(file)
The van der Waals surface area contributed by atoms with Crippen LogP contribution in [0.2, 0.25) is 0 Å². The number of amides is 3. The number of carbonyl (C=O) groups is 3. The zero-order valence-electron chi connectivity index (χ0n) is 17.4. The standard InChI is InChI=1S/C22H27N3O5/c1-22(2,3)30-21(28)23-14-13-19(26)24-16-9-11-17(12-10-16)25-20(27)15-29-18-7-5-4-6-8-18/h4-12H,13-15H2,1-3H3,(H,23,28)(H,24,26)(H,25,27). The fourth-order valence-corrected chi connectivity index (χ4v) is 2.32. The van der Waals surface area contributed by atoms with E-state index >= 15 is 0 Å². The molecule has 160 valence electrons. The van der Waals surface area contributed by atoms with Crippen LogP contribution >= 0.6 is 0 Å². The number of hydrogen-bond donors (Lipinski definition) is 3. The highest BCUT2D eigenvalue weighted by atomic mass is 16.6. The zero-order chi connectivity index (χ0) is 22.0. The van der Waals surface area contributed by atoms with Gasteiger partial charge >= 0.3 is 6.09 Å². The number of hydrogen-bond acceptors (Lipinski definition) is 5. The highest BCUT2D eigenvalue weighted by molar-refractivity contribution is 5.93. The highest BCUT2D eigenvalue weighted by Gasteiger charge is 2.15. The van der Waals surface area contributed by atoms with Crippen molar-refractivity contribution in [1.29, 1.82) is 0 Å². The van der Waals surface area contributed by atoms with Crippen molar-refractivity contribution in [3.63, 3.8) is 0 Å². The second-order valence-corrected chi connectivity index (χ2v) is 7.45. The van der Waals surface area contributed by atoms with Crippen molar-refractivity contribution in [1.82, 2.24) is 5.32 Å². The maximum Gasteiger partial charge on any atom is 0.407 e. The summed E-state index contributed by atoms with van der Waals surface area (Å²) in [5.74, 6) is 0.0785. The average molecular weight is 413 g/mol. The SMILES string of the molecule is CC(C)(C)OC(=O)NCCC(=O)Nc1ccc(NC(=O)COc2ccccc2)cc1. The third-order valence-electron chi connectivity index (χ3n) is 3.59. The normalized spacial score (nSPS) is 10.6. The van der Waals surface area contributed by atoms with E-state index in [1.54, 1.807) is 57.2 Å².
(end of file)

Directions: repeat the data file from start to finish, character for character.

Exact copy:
The van der Waals surface area contributed by atoms with Crippen LogP contribution in [0.2, 0.25) is 0 Å². The number of amides is 3. The number of carbonyl (C=O) groups is 3. The zero-order valence-electron chi connectivity index (χ0n) is 17.4. The standard InChI is InChI=1S/C22H27N3O5/c1-22(2,3)30-21(28)23-14-13-19(26)24-16-9-11-17(12-10-16)25-20(27)15-29-18-7-5-4-6-8-18/h4-12H,13-15H2,1-3H3,(H,23,28)(H,24,26)(H,25,27). The fourth-order valence-corrected chi connectivity index (χ4v) is 2.32. The van der Waals surface area contributed by atoms with E-state index >= 15 is 0 Å². The molecule has 160 valence electrons. The van der Waals surface area contributed by atoms with Crippen LogP contribution >= 0.6 is 0 Å². The number of hydrogen-bond donors (Lipinski definition) is 3. The highest BCUT2D eigenvalue weighted by atomic mass is 16.6. The zero-order chi connectivity index (χ0) is 22.0. The van der Waals surface area contributed by atoms with Gasteiger partial charge >= 0.3 is 6.09 Å². The number of hydrogen-bond acceptors (Lipinski definition) is 5. The highest BCUT2D eigenvalue weighted by molar-refractivity contribution is 5.93. The highest BCUT2D eigenvalue weighted by Gasteiger charge is 2.15. The van der Waals surface area contributed by atoms with Crippen molar-refractivity contribution in [1.29, 1.82) is 0 Å². The van der Waals surface area contributed by atoms with Crippen molar-refractivity contribution in [3.63, 3.8) is 0 Å². The second-order valence-corrected chi connectivity index (χ2v) is 7.45. The van der Waals surface area contributed by atoms with Crippen molar-refractivity contribution in [1.82, 2.24) is 5.32 Å². The maximum Gasteiger partial charge on any atom is 0.407 e. The summed E-state index contributed by atoms with van der Waals surface area (Å²) in [5.74, 6) is 0.0785. The average molecular weight is 413 g/mol. The SMILES string of the molecule is CC(C)(C)OC(=O)NCCC(=O)Nc1ccc(NC(=O)COc2ccccc2)cc1. The third-order valence-electron chi connectivity index (χ3n) is 3.59. The normalized spacial score (nSPS) is 10.6. The van der Waals surface area contributed by atoms with E-state index in [1.54, 1.807) is 57.2 Å².